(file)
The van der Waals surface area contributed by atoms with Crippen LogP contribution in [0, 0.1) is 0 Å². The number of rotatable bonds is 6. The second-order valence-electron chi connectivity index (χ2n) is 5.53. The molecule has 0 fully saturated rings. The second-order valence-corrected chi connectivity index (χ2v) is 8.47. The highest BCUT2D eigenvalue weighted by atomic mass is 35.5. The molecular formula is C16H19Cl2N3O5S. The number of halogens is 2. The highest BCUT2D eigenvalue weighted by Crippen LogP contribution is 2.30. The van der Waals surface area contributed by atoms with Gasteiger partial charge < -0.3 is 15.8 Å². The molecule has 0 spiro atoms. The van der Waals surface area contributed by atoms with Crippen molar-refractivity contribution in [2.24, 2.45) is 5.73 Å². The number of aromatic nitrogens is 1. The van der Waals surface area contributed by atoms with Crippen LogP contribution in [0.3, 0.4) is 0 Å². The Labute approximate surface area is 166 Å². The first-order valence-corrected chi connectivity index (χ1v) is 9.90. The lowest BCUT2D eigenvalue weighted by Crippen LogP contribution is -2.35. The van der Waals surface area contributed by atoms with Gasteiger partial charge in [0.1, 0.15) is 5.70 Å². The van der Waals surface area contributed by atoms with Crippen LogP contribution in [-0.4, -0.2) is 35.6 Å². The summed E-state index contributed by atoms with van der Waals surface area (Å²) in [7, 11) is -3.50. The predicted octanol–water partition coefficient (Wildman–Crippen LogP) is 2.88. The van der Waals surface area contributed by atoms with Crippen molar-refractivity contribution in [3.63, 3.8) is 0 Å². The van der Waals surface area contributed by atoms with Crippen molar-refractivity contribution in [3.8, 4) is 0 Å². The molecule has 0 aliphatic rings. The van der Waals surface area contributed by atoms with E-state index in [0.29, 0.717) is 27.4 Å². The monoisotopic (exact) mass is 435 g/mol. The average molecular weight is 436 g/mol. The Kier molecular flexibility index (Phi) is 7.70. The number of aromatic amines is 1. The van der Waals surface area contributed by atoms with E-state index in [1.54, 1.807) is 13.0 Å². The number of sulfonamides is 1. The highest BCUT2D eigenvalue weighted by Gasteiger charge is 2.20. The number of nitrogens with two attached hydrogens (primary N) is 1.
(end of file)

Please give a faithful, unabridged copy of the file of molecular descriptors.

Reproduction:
The van der Waals surface area contributed by atoms with Crippen LogP contribution in [0, 0.1) is 0 Å². The number of rotatable bonds is 6. The second-order valence-electron chi connectivity index (χ2n) is 5.53. The molecule has 0 fully saturated rings. The second-order valence-corrected chi connectivity index (χ2v) is 8.47. The highest BCUT2D eigenvalue weighted by atomic mass is 35.5. The molecular formula is C16H19Cl2N3O5S. The number of halogens is 2. The highest BCUT2D eigenvalue weighted by Crippen LogP contribution is 2.30. The van der Waals surface area contributed by atoms with Gasteiger partial charge < -0.3 is 15.8 Å². The molecule has 0 spiro atoms. The van der Waals surface area contributed by atoms with Crippen molar-refractivity contribution in [2.24, 2.45) is 5.73 Å². The number of aromatic nitrogens is 1. The van der Waals surface area contributed by atoms with Crippen LogP contribution in [0.3, 0.4) is 0 Å². The Labute approximate surface area is 166 Å². The first-order valence-corrected chi connectivity index (χ1v) is 9.90. The lowest BCUT2D eigenvalue weighted by Crippen LogP contribution is -2.35. The van der Waals surface area contributed by atoms with Gasteiger partial charge in [0.1, 0.15) is 5.70 Å². The van der Waals surface area contributed by atoms with Crippen LogP contribution in [-0.4, -0.2) is 35.6 Å². The summed E-state index contributed by atoms with van der Waals surface area (Å²) in [7, 11) is -3.50. The predicted octanol–water partition coefficient (Wildman–Crippen LogP) is 2.88. The van der Waals surface area contributed by atoms with Crippen molar-refractivity contribution in [3.63, 3.8) is 0 Å². The van der Waals surface area contributed by atoms with Crippen molar-refractivity contribution in [3.8, 4) is 0 Å². The molecule has 0 aliphatic rings. The van der Waals surface area contributed by atoms with E-state index in [0.29, 0.717) is 27.4 Å². The monoisotopic (exact) mass is 435 g/mol. The average molecular weight is 436 g/mol. The Kier molecular flexibility index (Phi) is 7.70. The number of aromatic amines is 1. The van der Waals surface area contributed by atoms with E-state index in [1.54, 1.807) is 13.0 Å². The number of sulfonamides is 1. The highest BCUT2D eigenvalue weighted by Gasteiger charge is 2.20. The number of nitrogens with two attached hydrogens (primary N) is 1.